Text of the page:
This is where what I said before applies. That it is so interesting to see the differences in this around different regions. I can not agree with what you said about common courtesy no longer being important etc. I consistently see acts of courtesy every day and even from people whom you may not expect it. I see people at the market letting others go in front of them when they just have one or two items and they have a cart full, or letting people with kids go first if the kids look fidgety. I see people on the train give up their seats to others who look like they need it more. I see people opening doors for each other. I have even witnessed, on multiple occasions, someone reaching into their pocket and giving a stranger a quarter or dime if they were short and were searching through their pockets for change. I have seen people randomly pay the toll for the person behind them (it has happened to me). The one time I see the opposite is people who are driving. Then, often times, I see all manners go out the window. Not always though. I see people holding up traffic (even when they should not) to let a car in front of them.
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Old 09-03-2009, 12:46 PM   #28
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Originally Posted by GrillingFool View Post

IMHO, the entire Formal Dinner placing and multiple silverwares and such is a bit
over done anyway.
I completely agree. I can give myself a quick lesson over the internet if I ever needed to refresh my memory.
Besides, our formal dining room with all its formal fixtures and settings very rarely gets used......except for Thanksgiving Day and X'mas, if we decide to stay home. I'll get better use out of that room by turning it into another den, selling my wife's fine silver & Noritakes and getting a big flat screen with the money.
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Old 09-03-2009, 02:49 PM   #29
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This is an interesting thread. I was taught table manner at home because I grew up in Sweden. My mum had worked in a british hospital in her youth and saw it as a necessity to pass on manners at the table. We always ate together. no one left the table unless asking to be excused, only reason it was granted was to go to bathroom but she prefered if that was dealt with before hand. Everyone washed their hands before sitting down at the table.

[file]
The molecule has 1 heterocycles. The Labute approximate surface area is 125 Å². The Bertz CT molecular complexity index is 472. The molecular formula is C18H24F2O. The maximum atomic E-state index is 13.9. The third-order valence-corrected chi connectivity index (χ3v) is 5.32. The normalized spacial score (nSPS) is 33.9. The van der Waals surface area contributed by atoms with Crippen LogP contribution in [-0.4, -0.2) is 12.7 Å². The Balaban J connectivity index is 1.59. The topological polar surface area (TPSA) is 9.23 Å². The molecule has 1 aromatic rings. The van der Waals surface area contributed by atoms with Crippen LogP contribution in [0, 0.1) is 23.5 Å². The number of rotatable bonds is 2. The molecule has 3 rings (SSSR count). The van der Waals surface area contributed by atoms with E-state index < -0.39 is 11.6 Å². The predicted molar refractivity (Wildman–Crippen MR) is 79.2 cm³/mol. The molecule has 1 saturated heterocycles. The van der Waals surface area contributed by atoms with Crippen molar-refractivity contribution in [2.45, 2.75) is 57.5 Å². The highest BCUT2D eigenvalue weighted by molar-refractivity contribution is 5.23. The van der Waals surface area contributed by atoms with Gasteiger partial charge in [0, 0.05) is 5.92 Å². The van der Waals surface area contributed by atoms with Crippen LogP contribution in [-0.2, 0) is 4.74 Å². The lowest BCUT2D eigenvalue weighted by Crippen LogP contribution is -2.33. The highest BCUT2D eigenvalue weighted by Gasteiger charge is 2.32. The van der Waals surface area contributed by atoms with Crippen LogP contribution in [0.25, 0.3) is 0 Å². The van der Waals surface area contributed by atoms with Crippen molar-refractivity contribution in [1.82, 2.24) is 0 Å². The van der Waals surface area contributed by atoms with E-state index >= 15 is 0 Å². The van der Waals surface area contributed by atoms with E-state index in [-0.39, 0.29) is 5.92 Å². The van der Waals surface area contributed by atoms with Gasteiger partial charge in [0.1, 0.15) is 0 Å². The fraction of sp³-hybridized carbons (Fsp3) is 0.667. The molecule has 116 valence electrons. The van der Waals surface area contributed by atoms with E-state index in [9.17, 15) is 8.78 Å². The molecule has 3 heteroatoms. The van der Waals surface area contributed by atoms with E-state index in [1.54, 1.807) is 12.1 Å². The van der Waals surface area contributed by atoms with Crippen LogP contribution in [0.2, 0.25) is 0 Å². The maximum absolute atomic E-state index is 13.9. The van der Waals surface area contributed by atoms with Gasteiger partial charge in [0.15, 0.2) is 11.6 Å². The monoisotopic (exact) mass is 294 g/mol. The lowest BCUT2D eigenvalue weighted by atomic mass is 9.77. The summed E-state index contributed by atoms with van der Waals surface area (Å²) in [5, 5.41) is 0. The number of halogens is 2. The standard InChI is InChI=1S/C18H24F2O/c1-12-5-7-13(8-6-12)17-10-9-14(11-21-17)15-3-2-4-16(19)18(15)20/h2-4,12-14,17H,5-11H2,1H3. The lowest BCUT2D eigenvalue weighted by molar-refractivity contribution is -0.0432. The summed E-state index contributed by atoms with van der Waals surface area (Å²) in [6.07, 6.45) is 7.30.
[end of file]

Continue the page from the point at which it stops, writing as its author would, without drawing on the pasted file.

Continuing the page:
I passed it on to my kids, four boys. which got a bit ruined by their friends an their behaviour but as small children they knew how to beahve at the table and always sat with the adults and not at the childrens table. They knew how to behave and sit still untill everone was finshed. My mum, there grandmother were proud over her grand children ans was proud to see her teaching hadn't gone on deaf ears.

I do have all the glasses for a formal dinner, china silver wear etc. Nothing wrong in that. Being ina rural comunity with a lot of people not so keen on the finer things in life i am considered "posh". With a small town with a lot of unemplyment drug addiction etc, my manners don't really fit in.

here in the UK we have a comidy called keeping up apearances, it is abbout a middle class ladie taht like the finer things in life. but have relatives that don't and is a bit of an embarisment to her aand everyone around them. Hubby think I am fussing too much. I think you can have a good standard of living without it costing a fortune if you how to buy when to buy and how to cook what you buy.

happy cooking and keep the good work up.

Good manners cost nothing you might gain a new friend for life.

Cheers CC
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Old 09-03-2009, 03:53 PM   #30
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I enjoy "Keepin up Appearances". Hyacinth is a real snob but I see so many things in her that I've seen in people I've known that it is really fun to watch her. I do want to slap her when she makes poor Richard's life a mess. She does so many things to appear uppish and makes everyone around her miserable and wants to escape her. A good lesson for us in using our manners. After all, the most mannerly person is one who makes everyone else comfortable - a good rule to live by.